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Counting loud is really good idea, someone told this to me when we were teaching one horse to lift his legs on cue. However, counting must become your habit; for example I didn't do it when teaching my own horse, and maybe that's why I have a problem with building duration ;) but I promise that next time I will count! :lol:


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PostPosted: Mon Apr 29, 2013 4:24 pm 

Joined: Sat Dec 17, 2011 2:46 pm
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Location: Meadow Lake, Saskatchewan, Canada
Hello ,

any suggestions in differentiating from "hold this pose longer" and "do more of the same"?

For example in the school halt - the more fiery horses tend to offer more and more "sit" when all I am looking for is for them to stay longer in the same position. I do it by maintaining the cue - light touch on cordeo with whip placed behind the horse as a "barrier". It's difficult not to reward the increase of effort! :)

I pay a lot of attention to my cue and try hard to just "hold the cordeo in one place" - as the horse moves back from the light touch and gets to the place I would like to maintain, I make sure my hand is stationary - so what usually happens is the horse begins to return to the normal halt stance - then "runs into" the cordeo and bounces back to an exaggerated sit.

Same with other exercises, like in piaffe I get more and more engagement instead of maintaining the steps. And like I said - it's hard not to reward this.... so as I write this, maybe the problem is becoming clearer to me... :)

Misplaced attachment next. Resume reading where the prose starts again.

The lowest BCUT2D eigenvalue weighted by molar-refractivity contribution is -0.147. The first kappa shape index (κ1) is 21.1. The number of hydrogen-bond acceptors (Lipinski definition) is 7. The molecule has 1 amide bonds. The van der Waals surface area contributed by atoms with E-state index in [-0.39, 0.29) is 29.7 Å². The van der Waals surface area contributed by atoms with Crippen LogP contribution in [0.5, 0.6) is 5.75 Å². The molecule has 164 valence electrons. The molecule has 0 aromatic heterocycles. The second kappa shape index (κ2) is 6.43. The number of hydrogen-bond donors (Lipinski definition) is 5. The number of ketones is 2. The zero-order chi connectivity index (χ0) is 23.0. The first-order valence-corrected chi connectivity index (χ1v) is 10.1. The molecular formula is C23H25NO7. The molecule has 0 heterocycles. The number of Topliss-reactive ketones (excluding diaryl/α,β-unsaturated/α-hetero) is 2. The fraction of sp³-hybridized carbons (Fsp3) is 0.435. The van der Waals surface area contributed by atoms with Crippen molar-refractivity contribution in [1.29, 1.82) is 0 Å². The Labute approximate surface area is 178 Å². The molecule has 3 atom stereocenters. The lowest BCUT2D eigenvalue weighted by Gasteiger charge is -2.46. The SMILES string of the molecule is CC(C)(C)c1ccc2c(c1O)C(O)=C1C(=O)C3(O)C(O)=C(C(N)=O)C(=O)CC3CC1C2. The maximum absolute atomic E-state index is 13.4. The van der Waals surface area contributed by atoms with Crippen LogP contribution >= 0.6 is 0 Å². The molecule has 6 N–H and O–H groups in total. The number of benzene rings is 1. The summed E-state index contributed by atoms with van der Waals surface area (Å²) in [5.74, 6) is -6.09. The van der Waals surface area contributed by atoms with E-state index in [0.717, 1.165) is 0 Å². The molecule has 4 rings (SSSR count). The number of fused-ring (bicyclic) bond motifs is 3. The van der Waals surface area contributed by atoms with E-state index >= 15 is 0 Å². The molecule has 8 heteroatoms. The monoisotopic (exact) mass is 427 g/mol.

Thanks for any input!

Zuzana


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PostPosted: Mon Apr 29, 2013 4:39 pm 
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For my horses it helps to use my body language to express what I want. Therefore, in the schoolhalt example I could differentiate between asking for more duration versus effort like this: For more effort, I would gradually increase my own tension, crouch a bit more and perhaps also rhythmically lift my hands with more and more effort. Instead, for duration I can just stand there more softly and without changing my posture very much, a bit like a statue. :smile:


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PostPosted: Mon Apr 29, 2013 5:53 pm 

Joined: Sat Dec 17, 2011 2:46 pm
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Location: Meadow Lake, Saskatchewan, Canada
Thank you Romy,
that makes a lot of sense. I suppose I need to clearly differentiate in my mind what I am working on - and perhaps not reward the increased effort when I am going for duration?
I really like your "statue" simile. That also means lowered energy, doesn't it? I will think: "soft, maintain" and do so in my body.
Thank you!
Zu


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PostPosted: Tue Apr 30, 2013 7:55 am 
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In the particular case of the school halt I think you can achieve most with body language, like Romy already discussed.
In other cases it might be harder to differentiate. In clicker training there is the technique of a 'keep going' signal. It basically is a marker like the click, just the meaning is not 'this is it, you've got it', but instead 'this is it, keep going'. Only after a while you would click and reward as usual.